Hey, folks! Its a brand new year and one I am pumped for! 2020 is gonna be another great year! To kick this new decade off, I wanted to share with you some lighting setups and behind the scenes from a portrait session where we tried out a few different setups, if you prefer to watch the video you can check it out above.
It’s been a while since Paul C Buff has really released anything new. Sure, they announced the “DigiBee” back in 2016, but that was more of a refresh of the old AlienBees than an entirely new product, swapping out the modelling light for an LED, and it was still pretty limited in capability. You still needed power from the wall (or a portable mains inverter), you still couldn’t do HSS, and it still required a separate radio transceiver.
Now, though, Paul C Buff has announced its new LINK strobe, an 800Ws strobe which features TTL, High Speed Sync, and a built-in wireless transceiver. It looks like PCB is finally moving into the 21st century.
As the name of the filter alludes to, these lens filters do indeed lower the overall contrast of a shot. To clarify what that means in relation to photography; these filters will reduce the darkness of the shadows by allowing light to bleed into them from surrounding highlights.
Although not common, flash support is something that quite a few people have been asking for with smartphones. Nobody’s seriously looking to replace their DSLRs and mirrorless cameras with phones, but being able to fire your strobes from your phone can be handy for things like behind the scenes shots.
According to 9to5Mac, though, new specs shared with manufacturers on Apple’s Made-for-iPhone (MFi) licensing programme show that the iPhone 11 may soon support for some degree of native 3rd party flash support.
The Inverse Square Law pops up in photography often, particularly for users of flash or continuous LED lights. It’s a topic that still confuses a lot of people, although the mathematics of it can be translated into easy-to-understand practical terms. In this video, from ZY Productions, we get to see both explanations to satisfy both the maths geeks as well as those who just want to know what it means in the real world.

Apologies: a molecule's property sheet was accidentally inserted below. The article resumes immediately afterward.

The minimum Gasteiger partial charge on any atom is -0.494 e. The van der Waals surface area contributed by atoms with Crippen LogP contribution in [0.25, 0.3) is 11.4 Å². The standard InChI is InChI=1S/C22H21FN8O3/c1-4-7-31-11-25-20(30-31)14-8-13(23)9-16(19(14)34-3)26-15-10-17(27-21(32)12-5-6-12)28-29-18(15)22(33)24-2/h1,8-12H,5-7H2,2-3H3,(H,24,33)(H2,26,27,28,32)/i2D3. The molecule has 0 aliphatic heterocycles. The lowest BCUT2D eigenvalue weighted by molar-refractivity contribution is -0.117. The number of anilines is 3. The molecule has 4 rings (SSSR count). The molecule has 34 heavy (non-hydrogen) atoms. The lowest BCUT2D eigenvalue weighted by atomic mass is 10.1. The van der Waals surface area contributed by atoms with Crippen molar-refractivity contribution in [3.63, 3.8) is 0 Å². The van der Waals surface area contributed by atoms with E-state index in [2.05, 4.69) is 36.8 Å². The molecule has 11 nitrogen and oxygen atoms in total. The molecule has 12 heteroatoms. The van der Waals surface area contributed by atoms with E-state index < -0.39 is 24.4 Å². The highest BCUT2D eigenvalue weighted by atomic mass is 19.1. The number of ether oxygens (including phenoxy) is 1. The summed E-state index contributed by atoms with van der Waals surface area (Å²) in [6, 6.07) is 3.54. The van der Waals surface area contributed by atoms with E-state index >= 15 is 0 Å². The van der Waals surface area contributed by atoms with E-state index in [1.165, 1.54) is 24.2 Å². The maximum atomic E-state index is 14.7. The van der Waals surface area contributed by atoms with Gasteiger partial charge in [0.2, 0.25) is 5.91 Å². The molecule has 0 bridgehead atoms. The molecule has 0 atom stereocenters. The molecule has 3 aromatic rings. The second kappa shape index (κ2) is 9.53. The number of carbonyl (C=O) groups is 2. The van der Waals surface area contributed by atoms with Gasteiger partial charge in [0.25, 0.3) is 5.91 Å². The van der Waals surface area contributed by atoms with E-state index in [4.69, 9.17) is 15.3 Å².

High speed sync flash is typically associated with shooting outdoors. You’re in the bright light, and you need to take your shutter past your camera’s sync speed in order to overcome the bright outdoors and bring it under control. High speed sync lets you keep using flash beyond these speeds. But there are times when you might want to use them indoors, too.
In this video, Gavin Hoey shows us why we might want to use high speed sync in the studio or other indoor settings and how to use it to get the shots we want.
I missed this while I was away at IBC 2019, and they didn’t have any on the Godox stand, but Godox has announced a couple of new lights aimed at smartphone photographers that look a whole lot like the Profoto C1 & C1+ announced recently. Profoto can’t really accuse Godox of copying this time, though, as the Godox lights were actually announced first.
The news of the Godox R1 and RF1 was overshadowed by the launch of the FV150, VL150 and VL300, but now I’m starting to read up about the R1/RF1, they look pretty cool. They’re designed for use with smartphones, and one is a continuous light only, while the other offers continuous and flash capabilities.
I love dancing shots at weddings! Nothing like getting stuck into the middle of a party and capturing everyone having an awesome time. But invariably the lighting for the party isn’t great, what’s fantastic for a party atmosphere isn’t always good for a photographer. So if you want to capture some incredible dancing shots, you’re going to need to add your own light.
Many users of flash feel quite comfortable with it in the studio. The studio makes things fairly straightforward. You expose to eliminate all the ambient light and then you add it back where you want it with your strobes or speedlights. But when many newer flash users struggle when they get out on location, where you can’t or don’t want to completely kill the ambient light, but need to add flash.
In this video, Jay P Morgan at The Slanted Lens looks at how to mix strobes with the ambient light and how to balance them outdoors to achieve a good exposure.
Being able to look at an image and understand the lighting within it is not crucial to becoming a great photographer. But having the ability to look at another image you love and recognise the qualities that stand out to you will undoubtedly help you to become a better photographer far faster.
Last week we looked at how important being able to understand light can be and I also highlighted where many self-taught photographers struggle with this in today’s industry. If you missed last weeks article then I recommend you take a look to see some of the pitfalls self-taught photographers can struggle with as today’s article leads on from that.[Read More…]